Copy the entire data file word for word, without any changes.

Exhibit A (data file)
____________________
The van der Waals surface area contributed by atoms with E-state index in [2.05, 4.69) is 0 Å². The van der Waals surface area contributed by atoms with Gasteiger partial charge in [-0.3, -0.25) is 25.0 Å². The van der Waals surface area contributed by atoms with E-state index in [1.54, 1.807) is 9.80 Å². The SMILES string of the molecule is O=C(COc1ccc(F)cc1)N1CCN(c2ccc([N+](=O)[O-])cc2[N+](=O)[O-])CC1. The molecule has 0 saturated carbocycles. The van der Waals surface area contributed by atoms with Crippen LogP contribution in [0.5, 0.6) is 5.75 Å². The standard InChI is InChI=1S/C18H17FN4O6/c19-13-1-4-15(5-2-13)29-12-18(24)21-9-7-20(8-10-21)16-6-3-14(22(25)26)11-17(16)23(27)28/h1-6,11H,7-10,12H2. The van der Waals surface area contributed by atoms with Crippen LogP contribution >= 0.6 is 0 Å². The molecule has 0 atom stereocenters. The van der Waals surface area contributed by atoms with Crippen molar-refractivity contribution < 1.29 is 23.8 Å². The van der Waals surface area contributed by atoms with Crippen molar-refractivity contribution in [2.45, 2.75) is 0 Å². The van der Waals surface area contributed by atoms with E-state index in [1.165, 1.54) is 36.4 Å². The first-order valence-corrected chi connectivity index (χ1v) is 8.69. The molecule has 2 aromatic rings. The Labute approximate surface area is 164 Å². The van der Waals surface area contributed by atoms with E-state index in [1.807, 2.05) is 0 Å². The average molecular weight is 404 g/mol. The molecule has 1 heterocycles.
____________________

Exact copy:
The van der Waals surface area contributed by atoms with E-state index in [2.05, 4.69) is 0 Å². The van der Waals surface area contributed by atoms with Gasteiger partial charge in [-0.3, -0.25) is 25.0 Å². The van der Waals surface area contributed by atoms with E-state index in [1.54, 1.807) is 9.80 Å². The SMILES string of the molecule is O=C(COc1ccc(F)cc1)N1CCN(c2ccc([N+](=O)[O-])cc2[N+](=O)[O-])CC1. The molecule has 0 saturated carbocycles. The van der Waals surface area contributed by atoms with Crippen LogP contribution in [0.5, 0.6) is 5.75 Å². The standard InChI is InChI=1S/C18H17FN4O6/c19-13-1-4-15(5-2-13)29-12-18(24)21-9-7-20(8-10-21)16-6-3-14(22(25)26)11-17(16)23(27)28/h1-6,11H,7-10,12H2. The van der Waals surface area contributed by atoms with Crippen LogP contribution >= 0.6 is 0 Å². The molecule has 0 atom stereocenters. The van der Waals surface area contributed by atoms with Crippen molar-refractivity contribution < 1.29 is 23.8 Å². The van der Waals surface area contributed by atoms with Crippen molar-refractivity contribution in [2.45, 2.75) is 0 Å². The van der Waals surface area contributed by atoms with E-state index in [1.165, 1.54) is 36.4 Å². The first-order valence-corrected chi connectivity index (χ1v) is 8.69. The molecule has 2 aromatic rings. The Labute approximate surface area is 164 Å². The van der Waals surface area contributed by atoms with E-state index in [1.807, 2.05) is 0 Å². The average molecular weight is 404 g/mol. The molecule has 1 heterocycles.